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#1 Old 08-05-2014, 10:54 PM
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Bariatric Surgery

I post this as a cautionary tale, not to dissuade others from having lapband surgery.
A few years ago, I decided that I needed a lapband. I found a doctor who made me jump through a lot of hoops to "prove" I wanted and needed the surgery. I never found him very personable, he avoided direct questions and kept trying to move my appointments. I should have trusted my gut reaction to this guy.
The day of the surgery, things went wrong. My iv was pulled outduring or right after surgery, and I was getting no painkillers. The nurses told me that I was being transferred to ICU because of my pain. The doctor did not tell my parents the same thing. I was transferred out of ICU when I discovered the iv was not in and I got pain killers.
After the first week, I felt hungrier than I have ever felt in my life. I told the doctor at my first appointment. He said that I was imagining it. At the second appointment, I complained again. This time he said it was because I had not had my band filled on the table (WHICH IS STANDARD PROCEDURE). He couldn't find the port, after four weeks, because it was sewn in incorrectly and had shifted. He had me meet him at the hospital the next day, then he filled it a minimal amount. At that point, I could see the fluroscope and I saw that the band looked to be in the wrong place, so I asked about it. He told me not to worry. There was no third appointment, as he mysteriously left the practice.
I was transferred to another doctor in the practice. I told him my concerns. I was three months after surgery, I had never been correctly filled, I was vomiting almost every day, and I was getting back the weight I had lost prior to the surgery. He poohed poohed me and sent me back to a nutrionist. Then, at appointment five, he told me to ignore the nutrionist. I started asking for an xray at every appointment. I was gaining more weight than I had lost at this point and I was extremely discouraged. Instead of trying to help me, he ignored my concerns and told me that everything was fine with the band, but I was hard to fill, and I should just follow the diet. After a year, I gave up. I gained 70 pounds after surgery.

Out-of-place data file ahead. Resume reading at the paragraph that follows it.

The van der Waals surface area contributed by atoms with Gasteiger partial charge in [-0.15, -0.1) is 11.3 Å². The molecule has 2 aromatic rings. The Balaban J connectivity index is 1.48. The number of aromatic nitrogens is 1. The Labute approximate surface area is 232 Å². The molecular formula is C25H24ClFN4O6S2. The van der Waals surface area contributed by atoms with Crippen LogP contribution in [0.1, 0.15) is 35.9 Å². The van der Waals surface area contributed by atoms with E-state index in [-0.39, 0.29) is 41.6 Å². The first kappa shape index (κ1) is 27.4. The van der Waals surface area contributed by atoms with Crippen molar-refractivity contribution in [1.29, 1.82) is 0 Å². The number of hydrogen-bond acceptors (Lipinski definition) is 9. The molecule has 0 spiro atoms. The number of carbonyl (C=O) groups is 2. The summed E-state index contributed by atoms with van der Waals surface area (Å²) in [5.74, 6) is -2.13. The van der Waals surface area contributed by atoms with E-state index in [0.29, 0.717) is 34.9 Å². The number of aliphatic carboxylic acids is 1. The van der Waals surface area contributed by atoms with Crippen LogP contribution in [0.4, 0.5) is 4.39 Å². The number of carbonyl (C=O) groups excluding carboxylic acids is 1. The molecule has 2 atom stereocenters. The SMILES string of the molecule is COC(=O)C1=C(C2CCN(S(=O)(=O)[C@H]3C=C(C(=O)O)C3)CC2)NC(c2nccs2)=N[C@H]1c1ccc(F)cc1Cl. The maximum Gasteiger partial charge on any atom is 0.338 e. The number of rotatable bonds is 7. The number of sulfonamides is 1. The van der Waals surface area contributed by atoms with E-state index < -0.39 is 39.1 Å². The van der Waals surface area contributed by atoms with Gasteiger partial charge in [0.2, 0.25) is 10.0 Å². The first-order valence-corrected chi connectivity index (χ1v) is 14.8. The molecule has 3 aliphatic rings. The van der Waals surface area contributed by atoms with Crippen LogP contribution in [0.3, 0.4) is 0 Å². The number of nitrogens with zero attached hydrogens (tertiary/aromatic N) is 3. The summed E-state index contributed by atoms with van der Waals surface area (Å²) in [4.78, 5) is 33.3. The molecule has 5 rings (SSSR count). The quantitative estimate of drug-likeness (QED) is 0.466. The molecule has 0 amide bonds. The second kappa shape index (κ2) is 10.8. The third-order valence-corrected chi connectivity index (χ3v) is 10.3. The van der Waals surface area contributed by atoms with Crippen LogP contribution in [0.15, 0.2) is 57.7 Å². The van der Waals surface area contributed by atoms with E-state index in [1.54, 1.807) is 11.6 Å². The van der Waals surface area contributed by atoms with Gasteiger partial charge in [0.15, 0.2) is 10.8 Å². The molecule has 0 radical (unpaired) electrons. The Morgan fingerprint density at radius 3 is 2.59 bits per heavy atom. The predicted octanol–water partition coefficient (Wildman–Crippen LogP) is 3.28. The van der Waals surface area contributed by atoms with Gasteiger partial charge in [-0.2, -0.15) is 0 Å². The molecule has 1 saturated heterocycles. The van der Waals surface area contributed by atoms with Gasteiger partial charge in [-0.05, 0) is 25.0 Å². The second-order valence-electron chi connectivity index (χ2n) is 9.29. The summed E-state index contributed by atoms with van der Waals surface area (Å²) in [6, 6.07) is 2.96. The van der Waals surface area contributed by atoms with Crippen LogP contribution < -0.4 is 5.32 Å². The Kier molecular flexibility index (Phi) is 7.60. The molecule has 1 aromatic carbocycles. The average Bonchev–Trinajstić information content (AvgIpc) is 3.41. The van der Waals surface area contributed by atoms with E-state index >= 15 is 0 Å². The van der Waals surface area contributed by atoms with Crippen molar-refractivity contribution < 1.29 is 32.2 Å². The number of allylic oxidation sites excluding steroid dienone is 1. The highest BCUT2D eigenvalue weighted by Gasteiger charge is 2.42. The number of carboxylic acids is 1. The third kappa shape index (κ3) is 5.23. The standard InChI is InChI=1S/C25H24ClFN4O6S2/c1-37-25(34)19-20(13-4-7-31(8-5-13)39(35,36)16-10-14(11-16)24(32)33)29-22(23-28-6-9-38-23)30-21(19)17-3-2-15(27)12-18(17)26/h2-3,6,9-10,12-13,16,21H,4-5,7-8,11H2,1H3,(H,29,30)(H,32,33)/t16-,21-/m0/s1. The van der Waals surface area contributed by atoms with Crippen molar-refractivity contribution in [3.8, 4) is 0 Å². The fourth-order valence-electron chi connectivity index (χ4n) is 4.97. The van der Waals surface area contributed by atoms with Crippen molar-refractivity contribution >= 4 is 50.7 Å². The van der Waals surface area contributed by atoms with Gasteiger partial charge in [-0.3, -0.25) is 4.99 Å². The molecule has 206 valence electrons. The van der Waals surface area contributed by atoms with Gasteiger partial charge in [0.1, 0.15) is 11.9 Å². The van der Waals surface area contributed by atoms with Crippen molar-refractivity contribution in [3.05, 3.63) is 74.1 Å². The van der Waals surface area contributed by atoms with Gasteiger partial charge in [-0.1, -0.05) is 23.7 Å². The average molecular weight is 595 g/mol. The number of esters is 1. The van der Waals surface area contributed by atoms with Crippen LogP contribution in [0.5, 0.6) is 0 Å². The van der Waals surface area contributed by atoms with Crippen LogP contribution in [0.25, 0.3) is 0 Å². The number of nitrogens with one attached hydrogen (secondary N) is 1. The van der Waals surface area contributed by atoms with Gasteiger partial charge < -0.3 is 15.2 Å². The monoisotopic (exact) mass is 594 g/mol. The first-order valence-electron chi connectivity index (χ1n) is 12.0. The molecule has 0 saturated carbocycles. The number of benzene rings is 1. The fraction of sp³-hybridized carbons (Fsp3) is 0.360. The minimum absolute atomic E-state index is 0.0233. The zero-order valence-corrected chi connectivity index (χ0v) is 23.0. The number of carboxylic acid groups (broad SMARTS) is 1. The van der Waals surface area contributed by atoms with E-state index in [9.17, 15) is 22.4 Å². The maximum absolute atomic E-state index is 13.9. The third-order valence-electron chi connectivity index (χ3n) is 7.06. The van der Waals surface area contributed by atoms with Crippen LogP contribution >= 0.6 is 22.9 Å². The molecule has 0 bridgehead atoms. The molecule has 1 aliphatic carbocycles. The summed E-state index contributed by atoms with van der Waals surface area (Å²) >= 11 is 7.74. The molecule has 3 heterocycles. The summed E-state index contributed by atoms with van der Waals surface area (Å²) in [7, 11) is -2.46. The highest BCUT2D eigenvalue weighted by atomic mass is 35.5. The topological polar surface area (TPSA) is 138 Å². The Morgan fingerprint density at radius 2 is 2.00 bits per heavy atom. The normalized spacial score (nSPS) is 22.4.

About six months ago, I couldn't stand it any more. I was still throwing up many times a week and not getting anywhere on my weight. I decided to try a new bariatric practice.
WHAT A DIFFERENCE!!! This new practice has three very supportive doctors. They immediately were concerned about the issues I had had, and one told me these were "red flag" issues that should have been explored. They requested my records, and found that not one of my problems were reflected in the records.
They did an xray and found that my lapband was disconnected from the port and was in the wrong place. This wrong position was confirmed in an upper endoscopy, and both problems were confirmed during surgery when they took my defective band out.
I am having gastric sleeve surgery in two weeks, and I am hoping that I will soon be losing the weight that I have been trying to.
Meanwhile, at the old practice, doctor number two was fired.
I tell you all this, because you may think that you don't need a surgeon with a concerned manner. You may be worried about his skills and schooling. When things go wrong, however, you need doctors who are listening. I should have trusted my instincts about the first doctor and left the practice when I realized he wasn't really interested before the surgery. But I was so desperate to get the surgery, that I told myself it didn't matter. I will never make that mistake again.
Rockygirl
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#2 Old 08-07-2014, 12:24 AM
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Quote:
Originally Posted by peevedrocky View Post
I tell you all this, because you may think that you don't need a surgeon with a concerned manner. You may be worried about his skills and schooling. When things go wrong, however, you need doctors who are listening. I should have trusted my instincts about the first doctor and left the practice when I realized he wasn't really interested before the surgery.
Rockygirl
Doctors, like anyone else, make mistakes. Unfortunately, when they do, they can have consequences far greater than in other professions.

I've had to endure a lifetime of pain due to a surgical screw up and I learned to accept that screw ups happen. What bothers me, however, is when a surgeon is not willing to listen to the patient and address the problem. In my situation, I wasn't seeking admission, just an acknowledgement that a problem existed, with consideration to making a plan to rectify the injury and executing it.

Good luck with your surgery, Rocky! You really deserve to have this go well and reap the benefit of a good procedure.
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#3 Old 08-07-2014, 12:41 AM
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Mic, how did you get your wolf back? I need my panda!!

And thanks for your kind words.
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